For far too many years we, as a distinct demographic, have been looking to government and philanthropy to help relieve the vast concentrated poverty and benign neglect that has been signature of inner-city communities of color for the last 60 years. Today crowdinvesting has ushered in a new day that will allow our communities to pool our extensive purchasing power to begin the investment process and lead our communities into decades of economic and political prosperity.
Place-Based Impact Investing
Place-based impact investing has a focus on specific local or regional communities and is seeing renewed interest with the growing community capital, local investing, and crowdinvesting movements. Place-based initiatives for poverty alleviation and economic development are not new, but decades of philanthropic and public policy initiatives have rarely yielded the scope and scale of impact required to reverse decades of neglect and economic policies that crippled inner-cities. An impact investment goes a step further, it must offer to reduce homelessness, or break a pattern of criminal behavior, for example.
A major component of place-based investing is that it involves diverse, coordinated sources of capital that require multi-stakeholder engagement and collaboration. Using a multi-stakeholder approach and the layering of capital from diverse entities reduces the risk and inserting Regulation Crowdfunding campaigns into the mix opens the investment to the community that will be impacted to participate and build wealth along side of the impact investors.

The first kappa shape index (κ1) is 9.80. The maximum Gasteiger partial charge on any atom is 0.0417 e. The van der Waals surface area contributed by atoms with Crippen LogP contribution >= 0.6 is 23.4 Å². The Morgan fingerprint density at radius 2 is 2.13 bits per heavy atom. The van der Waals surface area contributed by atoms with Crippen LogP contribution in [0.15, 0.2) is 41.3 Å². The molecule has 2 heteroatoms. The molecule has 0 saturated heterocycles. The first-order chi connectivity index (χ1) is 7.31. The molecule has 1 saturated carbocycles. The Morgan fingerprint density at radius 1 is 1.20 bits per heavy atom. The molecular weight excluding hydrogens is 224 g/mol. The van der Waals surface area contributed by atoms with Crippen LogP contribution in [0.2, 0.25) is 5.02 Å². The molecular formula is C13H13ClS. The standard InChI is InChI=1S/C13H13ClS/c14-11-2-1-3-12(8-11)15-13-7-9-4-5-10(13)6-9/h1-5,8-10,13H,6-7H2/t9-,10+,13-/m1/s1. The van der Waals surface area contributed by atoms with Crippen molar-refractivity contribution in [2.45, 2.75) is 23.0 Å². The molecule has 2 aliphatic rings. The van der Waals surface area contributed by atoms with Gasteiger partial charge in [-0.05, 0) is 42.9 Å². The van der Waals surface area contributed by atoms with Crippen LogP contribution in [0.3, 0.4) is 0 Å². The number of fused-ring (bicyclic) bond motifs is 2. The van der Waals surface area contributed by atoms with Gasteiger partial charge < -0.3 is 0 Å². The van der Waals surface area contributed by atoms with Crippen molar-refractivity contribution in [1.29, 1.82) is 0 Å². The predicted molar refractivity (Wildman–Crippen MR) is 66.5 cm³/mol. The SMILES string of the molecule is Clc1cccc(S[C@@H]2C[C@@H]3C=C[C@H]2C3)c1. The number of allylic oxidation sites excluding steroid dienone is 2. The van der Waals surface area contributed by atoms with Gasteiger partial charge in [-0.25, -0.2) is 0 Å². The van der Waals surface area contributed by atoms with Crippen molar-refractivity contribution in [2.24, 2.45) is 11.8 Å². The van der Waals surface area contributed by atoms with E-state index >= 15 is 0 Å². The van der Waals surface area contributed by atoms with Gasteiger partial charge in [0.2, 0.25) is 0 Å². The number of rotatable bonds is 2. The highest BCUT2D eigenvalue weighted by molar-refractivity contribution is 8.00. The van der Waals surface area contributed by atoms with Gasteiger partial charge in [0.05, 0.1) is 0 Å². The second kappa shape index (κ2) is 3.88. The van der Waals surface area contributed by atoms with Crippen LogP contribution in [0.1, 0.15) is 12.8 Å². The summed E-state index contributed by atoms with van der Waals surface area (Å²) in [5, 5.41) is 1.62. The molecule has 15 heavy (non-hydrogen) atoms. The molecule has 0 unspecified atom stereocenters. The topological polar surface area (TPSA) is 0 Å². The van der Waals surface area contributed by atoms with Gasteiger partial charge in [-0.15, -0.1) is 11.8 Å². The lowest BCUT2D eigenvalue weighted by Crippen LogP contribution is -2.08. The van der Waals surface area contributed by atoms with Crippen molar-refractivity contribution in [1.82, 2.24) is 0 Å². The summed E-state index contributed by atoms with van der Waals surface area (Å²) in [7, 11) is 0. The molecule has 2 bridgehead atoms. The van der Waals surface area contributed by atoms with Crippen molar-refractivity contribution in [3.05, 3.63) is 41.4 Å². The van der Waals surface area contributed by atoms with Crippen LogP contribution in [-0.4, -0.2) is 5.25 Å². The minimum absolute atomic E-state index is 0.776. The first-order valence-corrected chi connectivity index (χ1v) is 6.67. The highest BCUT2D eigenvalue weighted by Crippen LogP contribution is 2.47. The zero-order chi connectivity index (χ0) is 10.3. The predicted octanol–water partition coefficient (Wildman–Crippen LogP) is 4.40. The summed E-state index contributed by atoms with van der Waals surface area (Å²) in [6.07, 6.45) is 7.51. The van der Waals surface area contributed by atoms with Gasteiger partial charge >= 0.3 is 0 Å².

This will also provide an opportunity for the development of human by allowing to community member to be developers, contractors, and the bulk of the workforce. This empowers the community in multiple ways that teaches a person to fish! Crowdinvesting supported by impact investing and community capital provides an infrastructure for a worthwhile approach for job growth, innovation and business development.
There is also the wealth building and market principles that will allow corporations, banks, and foundations to invest as partners that have an incentive to see these communities become successful and not to view them as charity cases that will never become sustainable. The impact investment in entrepreneurship and real estate development creates a new dynamic between stakeholders and communities of color in inner-cities. Community capital, localism, and crowdinvesting working together to improve the quality and functioning of local economies will improve cities all across the nation.